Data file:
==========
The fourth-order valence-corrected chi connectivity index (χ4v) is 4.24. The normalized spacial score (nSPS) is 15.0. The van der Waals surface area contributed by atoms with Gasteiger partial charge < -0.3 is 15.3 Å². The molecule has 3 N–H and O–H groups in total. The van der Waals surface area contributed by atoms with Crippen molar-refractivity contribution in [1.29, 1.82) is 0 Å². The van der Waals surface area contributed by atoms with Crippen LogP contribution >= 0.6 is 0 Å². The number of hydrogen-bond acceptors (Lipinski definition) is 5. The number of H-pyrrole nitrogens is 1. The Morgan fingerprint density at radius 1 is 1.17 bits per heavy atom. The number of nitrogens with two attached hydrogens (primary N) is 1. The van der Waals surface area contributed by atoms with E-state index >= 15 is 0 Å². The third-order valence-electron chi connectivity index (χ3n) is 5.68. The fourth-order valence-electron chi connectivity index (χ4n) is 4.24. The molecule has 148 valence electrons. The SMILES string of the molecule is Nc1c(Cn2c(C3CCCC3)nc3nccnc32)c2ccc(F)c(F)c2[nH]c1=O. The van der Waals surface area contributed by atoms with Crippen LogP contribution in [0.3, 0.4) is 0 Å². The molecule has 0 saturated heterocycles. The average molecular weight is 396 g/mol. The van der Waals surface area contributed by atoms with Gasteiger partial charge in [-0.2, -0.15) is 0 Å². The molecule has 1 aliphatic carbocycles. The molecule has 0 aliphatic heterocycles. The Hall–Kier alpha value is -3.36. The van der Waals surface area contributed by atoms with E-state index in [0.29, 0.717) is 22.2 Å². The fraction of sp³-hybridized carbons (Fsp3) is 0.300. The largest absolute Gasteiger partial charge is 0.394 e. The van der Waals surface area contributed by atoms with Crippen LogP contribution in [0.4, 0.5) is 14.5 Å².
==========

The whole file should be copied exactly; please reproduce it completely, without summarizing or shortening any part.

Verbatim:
The fourth-order valence-corrected chi connectivity index (χ4v) is 4.24. The normalized spacial score (nSPS) is 15.0. The van der Waals surface area contributed by atoms with Gasteiger partial charge < -0.3 is 15.3 Å². The molecule has 3 N–H and O–H groups in total. The van der Waals surface area contributed by atoms with Crippen molar-refractivity contribution in [1.29, 1.82) is 0 Å². The van der Waals surface area contributed by atoms with Crippen LogP contribution >= 0.6 is 0 Å². The number of hydrogen-bond acceptors (Lipinski definition) is 5. The number of H-pyrrole nitrogens is 1. The Morgan fingerprint density at radius 1 is 1.17 bits per heavy atom. The number of nitrogens with two attached hydrogens (primary N) is 1. The van der Waals surface area contributed by atoms with E-state index >= 15 is 0 Å². The third-order valence-electron chi connectivity index (χ3n) is 5.68. The fourth-order valence-electron chi connectivity index (χ4n) is 4.24. The molecule has 148 valence electrons. The SMILES string of the molecule is Nc1c(Cn2c(C3CCCC3)nc3nccnc32)c2ccc(F)c(F)c2[nH]c1=O. The van der Waals surface area contributed by atoms with Crippen LogP contribution in [0.3, 0.4) is 0 Å². The molecule has 0 saturated heterocycles. The average molecular weight is 396 g/mol. The van der Waals surface area contributed by atoms with Gasteiger partial charge in [-0.2, -0.15) is 0 Å². The molecule has 1 aliphatic carbocycles. The molecule has 0 aliphatic heterocycles. The Hall–Kier alpha value is -3.36. The van der Waals surface area contributed by atoms with E-state index in [0.29, 0.717) is 22.2 Å². The fraction of sp³-hybridized carbons (Fsp3) is 0.300. The largest absolute Gasteiger partial charge is 0.394 e. The van der Waals surface area contributed by atoms with Crippen LogP contribution in [0.4, 0.5) is 14.5 Å².